What if you could feel what you see on touchscreens?

Credit: Disney

In life, there are a few rules we see as constants. Coke is better than Pepsi. Led Zepplin was the greatest band of all time. Flat stuff is flat. That last one is so tried and true, it doesn't need to be written: if something looks flat and is flat, then it’ll feel flat.

Disney apparently took issue with this last rule of nature, because it went ahead and figured out a way to create the sensation of texture on flat surfaces. In other words, it can make something flat feel not-flat. The idea is for you to be able to feel the shape and texture of items pictured on a touchscreen (e.g. if you see an apple, you'd be able to also feel that apple). It does this by regulating the electricity flow on the tablet itself. This actually makes sense. Think about static electricity. Sometimes, just before a jolt, you can feel something for a moment.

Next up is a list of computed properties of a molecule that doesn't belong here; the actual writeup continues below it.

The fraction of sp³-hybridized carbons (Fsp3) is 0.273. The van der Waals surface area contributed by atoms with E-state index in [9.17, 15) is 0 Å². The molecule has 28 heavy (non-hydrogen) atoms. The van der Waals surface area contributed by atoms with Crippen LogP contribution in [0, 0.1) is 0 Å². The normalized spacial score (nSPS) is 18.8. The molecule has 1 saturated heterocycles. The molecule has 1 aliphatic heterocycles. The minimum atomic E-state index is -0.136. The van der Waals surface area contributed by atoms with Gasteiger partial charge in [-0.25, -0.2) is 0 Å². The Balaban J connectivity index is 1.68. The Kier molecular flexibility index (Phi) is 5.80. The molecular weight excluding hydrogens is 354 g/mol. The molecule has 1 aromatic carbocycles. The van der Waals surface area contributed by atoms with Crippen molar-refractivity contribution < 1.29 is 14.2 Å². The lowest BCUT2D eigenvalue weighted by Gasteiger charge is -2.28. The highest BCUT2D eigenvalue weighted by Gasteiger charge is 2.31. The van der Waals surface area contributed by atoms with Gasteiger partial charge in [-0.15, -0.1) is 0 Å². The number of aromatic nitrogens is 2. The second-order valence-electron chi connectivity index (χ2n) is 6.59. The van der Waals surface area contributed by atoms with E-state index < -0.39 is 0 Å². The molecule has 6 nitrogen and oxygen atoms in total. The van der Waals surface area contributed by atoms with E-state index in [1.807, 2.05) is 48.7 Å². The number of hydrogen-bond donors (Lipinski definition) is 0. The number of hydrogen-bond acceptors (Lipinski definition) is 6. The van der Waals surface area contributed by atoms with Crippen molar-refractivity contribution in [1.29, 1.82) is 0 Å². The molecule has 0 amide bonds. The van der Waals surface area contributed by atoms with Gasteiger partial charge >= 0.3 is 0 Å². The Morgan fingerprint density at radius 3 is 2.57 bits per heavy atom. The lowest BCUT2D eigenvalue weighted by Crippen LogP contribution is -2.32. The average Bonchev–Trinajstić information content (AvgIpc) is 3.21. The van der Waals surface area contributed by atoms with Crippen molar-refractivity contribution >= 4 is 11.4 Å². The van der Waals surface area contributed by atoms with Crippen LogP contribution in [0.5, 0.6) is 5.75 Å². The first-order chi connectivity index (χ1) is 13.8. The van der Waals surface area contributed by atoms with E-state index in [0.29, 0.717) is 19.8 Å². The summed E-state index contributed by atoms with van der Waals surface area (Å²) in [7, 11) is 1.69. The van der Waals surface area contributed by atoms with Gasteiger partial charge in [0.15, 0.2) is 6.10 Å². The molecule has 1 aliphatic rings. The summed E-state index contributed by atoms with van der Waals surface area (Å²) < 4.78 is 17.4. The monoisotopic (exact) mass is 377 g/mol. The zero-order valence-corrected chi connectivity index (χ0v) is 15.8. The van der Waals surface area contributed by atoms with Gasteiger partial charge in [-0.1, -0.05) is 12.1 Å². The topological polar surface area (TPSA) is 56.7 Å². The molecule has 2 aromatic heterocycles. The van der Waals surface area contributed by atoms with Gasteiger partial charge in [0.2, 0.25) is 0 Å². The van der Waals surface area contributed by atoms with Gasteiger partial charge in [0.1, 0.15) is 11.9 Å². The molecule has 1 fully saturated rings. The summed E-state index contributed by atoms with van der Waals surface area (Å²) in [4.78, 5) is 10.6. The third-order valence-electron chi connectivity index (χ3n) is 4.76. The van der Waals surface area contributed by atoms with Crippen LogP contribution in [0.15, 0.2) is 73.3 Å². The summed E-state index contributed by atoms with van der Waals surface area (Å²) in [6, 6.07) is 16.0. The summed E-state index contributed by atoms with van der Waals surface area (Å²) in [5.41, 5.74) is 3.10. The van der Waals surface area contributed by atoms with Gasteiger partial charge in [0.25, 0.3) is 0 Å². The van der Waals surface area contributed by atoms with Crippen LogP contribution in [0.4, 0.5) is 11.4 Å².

"Our brain perceives the 3D bump on a surface mostly from information that it receives via skin stretching," said Ivan Poupyrev, the director of Disney’s Interaction Group. "Therefore, if we can artificially stretch skin on a finger as it slides on the touch screen, the brain will be fooled into thinking an actual physical bump is on a touch screen even though the touch surface is completely smooth."

So why not use similar electrical pulses to create a texture you can feel? That way, if you’re, say, looking at a velvet coat on your smartphone and want to know how velvety it really feels, you theoretically could. "Touch interaction has become the standard for smartphones, tablets and even desktop computers, so designing algorithms that can convert the visual content into believable tactile sensations has immense potential for enriching the user experience," Poupyrev says.

Check the video below for more details.

Via Washington Post

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